In August 2005, steps were taken to implement the Wisconsin Program in Israel – known here as Me-ha-Lev (From the Heart). Overseas, this program is known as "From Welfare to Work" and signals a new stage in the privatization of social services with the aim of eliminating the welfare state. The Israeli government's goals with privatizing social services is saving money. These institutions never consider the damage on the person, the families. In Israel, the Wisconsin Program is in a pilot stage in four centers across the country.
Those, who have prior to implementation of the Wisconsin Program received support by the Employment Bureaus, are now in the hand of private companies. The companies get incentive according to the amount of welfare allowances they have saved the state - the more allowances denied, the more money the companies get. Therefore, physicians do not accept medical documents they receive from participants. All people that suffer from diabetes, heart diseases, and other sickness are declared suitable for work, and are forced to attend the program. If a person is absent due to sickness, his or her allowance is denied at once.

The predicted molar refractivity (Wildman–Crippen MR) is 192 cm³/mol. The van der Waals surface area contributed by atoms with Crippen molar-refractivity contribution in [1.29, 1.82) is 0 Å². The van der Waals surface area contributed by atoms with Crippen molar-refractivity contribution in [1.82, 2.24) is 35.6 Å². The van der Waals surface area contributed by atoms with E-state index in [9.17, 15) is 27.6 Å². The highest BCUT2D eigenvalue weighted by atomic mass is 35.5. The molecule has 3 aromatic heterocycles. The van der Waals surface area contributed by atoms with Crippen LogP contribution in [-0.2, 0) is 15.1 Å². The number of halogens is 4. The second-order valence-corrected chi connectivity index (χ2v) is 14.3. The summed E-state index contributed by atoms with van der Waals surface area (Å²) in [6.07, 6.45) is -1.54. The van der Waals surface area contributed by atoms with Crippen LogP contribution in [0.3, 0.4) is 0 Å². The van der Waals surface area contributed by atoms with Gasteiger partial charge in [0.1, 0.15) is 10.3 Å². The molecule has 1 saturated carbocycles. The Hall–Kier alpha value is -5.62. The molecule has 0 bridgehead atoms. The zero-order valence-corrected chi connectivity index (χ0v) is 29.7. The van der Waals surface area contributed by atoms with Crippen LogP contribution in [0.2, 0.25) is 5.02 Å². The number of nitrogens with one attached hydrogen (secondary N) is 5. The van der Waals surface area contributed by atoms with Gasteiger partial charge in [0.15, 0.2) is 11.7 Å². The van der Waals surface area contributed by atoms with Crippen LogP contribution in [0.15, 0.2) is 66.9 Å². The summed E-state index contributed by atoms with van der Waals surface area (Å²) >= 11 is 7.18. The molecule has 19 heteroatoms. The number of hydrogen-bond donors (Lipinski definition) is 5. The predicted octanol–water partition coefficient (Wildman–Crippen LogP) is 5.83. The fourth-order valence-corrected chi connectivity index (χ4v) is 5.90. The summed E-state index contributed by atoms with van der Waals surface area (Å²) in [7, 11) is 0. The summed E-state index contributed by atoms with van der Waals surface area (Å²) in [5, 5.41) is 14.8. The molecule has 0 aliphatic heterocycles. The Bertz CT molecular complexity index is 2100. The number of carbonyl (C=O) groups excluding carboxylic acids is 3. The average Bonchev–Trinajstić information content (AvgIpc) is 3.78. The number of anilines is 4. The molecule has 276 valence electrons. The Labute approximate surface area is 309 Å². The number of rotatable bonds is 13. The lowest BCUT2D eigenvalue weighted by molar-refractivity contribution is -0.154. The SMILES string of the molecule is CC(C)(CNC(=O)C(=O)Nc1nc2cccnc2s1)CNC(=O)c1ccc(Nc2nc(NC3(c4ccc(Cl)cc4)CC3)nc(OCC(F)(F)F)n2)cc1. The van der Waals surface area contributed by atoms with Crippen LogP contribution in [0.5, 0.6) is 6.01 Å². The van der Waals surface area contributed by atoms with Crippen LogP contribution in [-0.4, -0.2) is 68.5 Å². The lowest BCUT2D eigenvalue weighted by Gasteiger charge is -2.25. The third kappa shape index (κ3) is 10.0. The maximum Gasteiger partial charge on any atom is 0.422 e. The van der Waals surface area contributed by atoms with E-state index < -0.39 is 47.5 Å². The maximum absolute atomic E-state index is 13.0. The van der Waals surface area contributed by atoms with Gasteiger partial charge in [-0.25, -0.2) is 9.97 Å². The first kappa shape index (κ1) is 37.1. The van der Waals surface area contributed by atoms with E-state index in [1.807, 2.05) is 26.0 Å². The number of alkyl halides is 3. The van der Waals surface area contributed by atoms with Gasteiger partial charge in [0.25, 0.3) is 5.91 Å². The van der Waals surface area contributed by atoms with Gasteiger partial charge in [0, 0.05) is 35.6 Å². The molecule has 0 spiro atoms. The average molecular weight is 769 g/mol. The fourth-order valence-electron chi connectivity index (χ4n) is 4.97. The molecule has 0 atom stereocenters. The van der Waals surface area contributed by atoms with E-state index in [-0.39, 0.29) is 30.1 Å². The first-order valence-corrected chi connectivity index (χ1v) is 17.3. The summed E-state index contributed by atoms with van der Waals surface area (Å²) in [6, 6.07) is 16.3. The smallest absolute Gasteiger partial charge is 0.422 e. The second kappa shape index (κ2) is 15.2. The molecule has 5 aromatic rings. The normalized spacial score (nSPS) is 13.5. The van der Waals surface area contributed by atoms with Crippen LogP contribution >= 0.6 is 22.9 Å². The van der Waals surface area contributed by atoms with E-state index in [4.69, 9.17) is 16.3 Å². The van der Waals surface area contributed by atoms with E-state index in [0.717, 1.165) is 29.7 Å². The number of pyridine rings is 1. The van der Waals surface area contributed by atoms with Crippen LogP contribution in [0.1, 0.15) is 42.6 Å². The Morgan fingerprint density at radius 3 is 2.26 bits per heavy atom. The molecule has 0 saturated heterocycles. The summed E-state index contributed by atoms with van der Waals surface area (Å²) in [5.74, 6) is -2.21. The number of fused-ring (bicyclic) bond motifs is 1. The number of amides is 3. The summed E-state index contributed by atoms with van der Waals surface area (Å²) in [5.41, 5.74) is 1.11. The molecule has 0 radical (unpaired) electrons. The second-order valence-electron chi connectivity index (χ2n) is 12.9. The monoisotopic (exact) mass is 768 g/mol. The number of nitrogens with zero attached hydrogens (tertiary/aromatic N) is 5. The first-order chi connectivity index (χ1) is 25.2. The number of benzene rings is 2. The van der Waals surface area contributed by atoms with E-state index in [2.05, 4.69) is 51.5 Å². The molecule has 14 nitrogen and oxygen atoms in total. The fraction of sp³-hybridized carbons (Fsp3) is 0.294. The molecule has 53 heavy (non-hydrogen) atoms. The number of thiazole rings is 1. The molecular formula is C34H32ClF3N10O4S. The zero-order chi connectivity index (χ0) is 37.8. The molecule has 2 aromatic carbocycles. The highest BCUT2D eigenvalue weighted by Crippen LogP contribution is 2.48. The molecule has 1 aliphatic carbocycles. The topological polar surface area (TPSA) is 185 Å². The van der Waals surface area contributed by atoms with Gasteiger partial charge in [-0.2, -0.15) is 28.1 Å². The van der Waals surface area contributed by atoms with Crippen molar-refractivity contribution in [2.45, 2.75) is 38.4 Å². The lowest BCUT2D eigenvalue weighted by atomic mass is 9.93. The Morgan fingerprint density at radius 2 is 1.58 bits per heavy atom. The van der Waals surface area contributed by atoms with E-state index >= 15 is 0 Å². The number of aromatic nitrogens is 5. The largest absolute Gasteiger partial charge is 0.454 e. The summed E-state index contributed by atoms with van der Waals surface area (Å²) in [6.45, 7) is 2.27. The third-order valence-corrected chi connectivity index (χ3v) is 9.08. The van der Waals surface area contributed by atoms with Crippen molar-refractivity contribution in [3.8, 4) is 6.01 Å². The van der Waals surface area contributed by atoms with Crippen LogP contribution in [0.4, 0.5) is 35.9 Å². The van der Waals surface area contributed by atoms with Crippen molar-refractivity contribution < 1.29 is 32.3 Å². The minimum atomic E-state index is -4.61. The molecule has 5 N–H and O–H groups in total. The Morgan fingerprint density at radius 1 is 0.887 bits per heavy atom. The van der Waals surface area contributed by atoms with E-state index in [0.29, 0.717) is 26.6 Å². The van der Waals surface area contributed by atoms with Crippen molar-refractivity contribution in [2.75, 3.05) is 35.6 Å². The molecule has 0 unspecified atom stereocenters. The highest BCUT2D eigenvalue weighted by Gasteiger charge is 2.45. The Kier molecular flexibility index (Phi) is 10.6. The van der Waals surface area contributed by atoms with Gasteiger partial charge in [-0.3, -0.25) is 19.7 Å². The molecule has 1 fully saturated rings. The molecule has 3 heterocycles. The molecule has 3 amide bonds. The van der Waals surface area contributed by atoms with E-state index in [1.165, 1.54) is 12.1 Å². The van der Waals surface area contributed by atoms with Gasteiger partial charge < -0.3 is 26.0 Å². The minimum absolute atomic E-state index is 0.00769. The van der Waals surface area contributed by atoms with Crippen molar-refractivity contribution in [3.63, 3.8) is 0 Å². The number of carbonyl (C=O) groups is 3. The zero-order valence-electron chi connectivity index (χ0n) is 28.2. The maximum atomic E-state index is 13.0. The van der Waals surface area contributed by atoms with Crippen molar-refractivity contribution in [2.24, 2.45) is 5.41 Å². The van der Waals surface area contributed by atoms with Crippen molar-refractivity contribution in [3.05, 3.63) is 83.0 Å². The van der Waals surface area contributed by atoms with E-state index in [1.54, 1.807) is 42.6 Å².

The Wisconsin Program is not suggesting any solution for couples with children that are forced to leave their children at home. A family with an income of 1400 NIS cannot hire child-care and therefore they are either forced to leave their children alone at home or not work. Furthermore, part of the program includes an education plan where people are in the end sent to courses that are not suitable to them. Those with an education already are sent to beginners courses and people who are illiterates or can't speak Hebrew are sent to courses they can't understand. As long as the participant does not have a job, he/she must go to an education program or do "community service" such as street cleaning or other jobs provided by the municipality. Except, these individuals are not paid for the nine hours of work they do and are only given their welfare allowances which is below minimum wage.
The photo series "Victims of the Wisconsin Program," present the men and women who are particpatns of the Wisconsin Program. All of them have stories of humiliation and exploitation. We chose to give them our attention, because they get none. The companies running the program do not allow the participants to give them interviews and do not hesitate to withdraw their allowances if some try to organize.
Photos: Oren Ziv, Keren Manor, Yotam Ronen